Nestled in the Austrian Alps is the tiny village of Worgl. In 1932, as the world economy was in the depths of the Great Depression, Worgl too had fallen on hard times:
The Great Depression was in full swing and of its population of nearly 5000, a third were jobless, and about 200 families were bankrupt. The situation was desperate. The town would try anything.Tweet
What followed was one of the most radical economic experiments in history. The town created a new form of money. It was a lot like the standard Austrian schilling it replaced, except its value dropped by 1% every month. In a year, you’d have just 88.64 left of every 100 schillings.
This gave residents a strong incentive to stop hoarding currency, a natural reaction to a scary economic climate:
The speed that money changed hands (14 times higher than the national schilling) helped keep local businesses afloat and, in time, brought back the town’s lost jobs.
Soon, the town went from 1/3 jobless to full employment. Tax revenues boomed as people paid their bills in the new currency before it lost its value.
Worgl’s success attracted attention from its neighbors:
Things looked up for Worgl and [Mayor] Unterguggenberger. The town did so well that six neighbouring villages successfully copied the system and over 200 grew an interest in following suit.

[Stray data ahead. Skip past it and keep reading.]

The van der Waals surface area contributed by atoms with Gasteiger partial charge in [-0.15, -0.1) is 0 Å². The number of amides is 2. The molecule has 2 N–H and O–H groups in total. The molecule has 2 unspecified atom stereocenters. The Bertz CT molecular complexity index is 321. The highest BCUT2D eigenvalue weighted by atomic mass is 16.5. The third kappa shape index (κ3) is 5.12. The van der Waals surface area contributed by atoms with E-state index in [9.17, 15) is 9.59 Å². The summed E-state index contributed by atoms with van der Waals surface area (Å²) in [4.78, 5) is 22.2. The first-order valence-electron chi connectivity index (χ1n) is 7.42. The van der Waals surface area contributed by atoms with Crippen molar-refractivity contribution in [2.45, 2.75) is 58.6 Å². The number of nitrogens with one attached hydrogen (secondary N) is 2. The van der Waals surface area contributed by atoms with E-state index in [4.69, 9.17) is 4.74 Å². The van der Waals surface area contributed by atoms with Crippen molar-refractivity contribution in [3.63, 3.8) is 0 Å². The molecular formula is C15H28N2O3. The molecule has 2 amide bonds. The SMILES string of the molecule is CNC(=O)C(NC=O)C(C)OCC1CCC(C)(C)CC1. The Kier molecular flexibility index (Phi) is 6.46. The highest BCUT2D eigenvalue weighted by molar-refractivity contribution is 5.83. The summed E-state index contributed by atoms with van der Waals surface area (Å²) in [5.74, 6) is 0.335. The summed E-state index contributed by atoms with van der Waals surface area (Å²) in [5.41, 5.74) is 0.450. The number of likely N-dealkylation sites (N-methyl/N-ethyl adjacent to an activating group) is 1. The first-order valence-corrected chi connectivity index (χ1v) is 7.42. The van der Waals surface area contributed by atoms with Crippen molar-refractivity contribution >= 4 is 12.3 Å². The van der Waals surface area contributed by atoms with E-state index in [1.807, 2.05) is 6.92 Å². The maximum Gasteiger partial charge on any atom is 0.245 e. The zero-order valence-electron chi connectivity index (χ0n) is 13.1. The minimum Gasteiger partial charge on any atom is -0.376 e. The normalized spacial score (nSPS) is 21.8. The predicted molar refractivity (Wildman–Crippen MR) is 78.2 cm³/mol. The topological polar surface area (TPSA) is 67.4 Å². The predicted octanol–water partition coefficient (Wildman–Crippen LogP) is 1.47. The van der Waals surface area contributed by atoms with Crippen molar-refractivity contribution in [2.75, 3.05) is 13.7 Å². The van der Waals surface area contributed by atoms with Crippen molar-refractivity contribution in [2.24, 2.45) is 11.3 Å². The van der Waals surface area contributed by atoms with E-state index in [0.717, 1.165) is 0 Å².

Ultimately, the central bank shut down this experiment in a local currency. Shortly thereafter, unemployment shot right back up to where it was before Worgl’s mayor made this bold move to save his town.
It makes sense that Worgl would’ve rocketed ahead of nearby villages. Worgl essentially had (very) negative interest rates and a far more accomodative monetary policy than its neighbors.
Today too, lowering interest rates, even below zero, is a commonly used tactic to stimulate economic activity. The US Federal Reserve lowered interest rates substantially at the beginning of the COVID crisis, and Japan and much of Europe has had negative rates for years.
But despite the success of Worgl, the results of negative rates today are mixed. Negative rates might encourage consumers to spend, but they could also discourage banks from lending. After all, who wants to lend when you might have to pay for the privilege!
Worgl remains an interesting footnote to monetary policy. Whatever the applications to today may be, I applaud the bravery of those villagers who took a radical step to try to save their home.
For more on markets and the economy, check out these posts:
- This One Trend is Driving Every Financial Market
- What Does the Pandemic Mean for Real Estate Investments?
- My View on Markets in 2021
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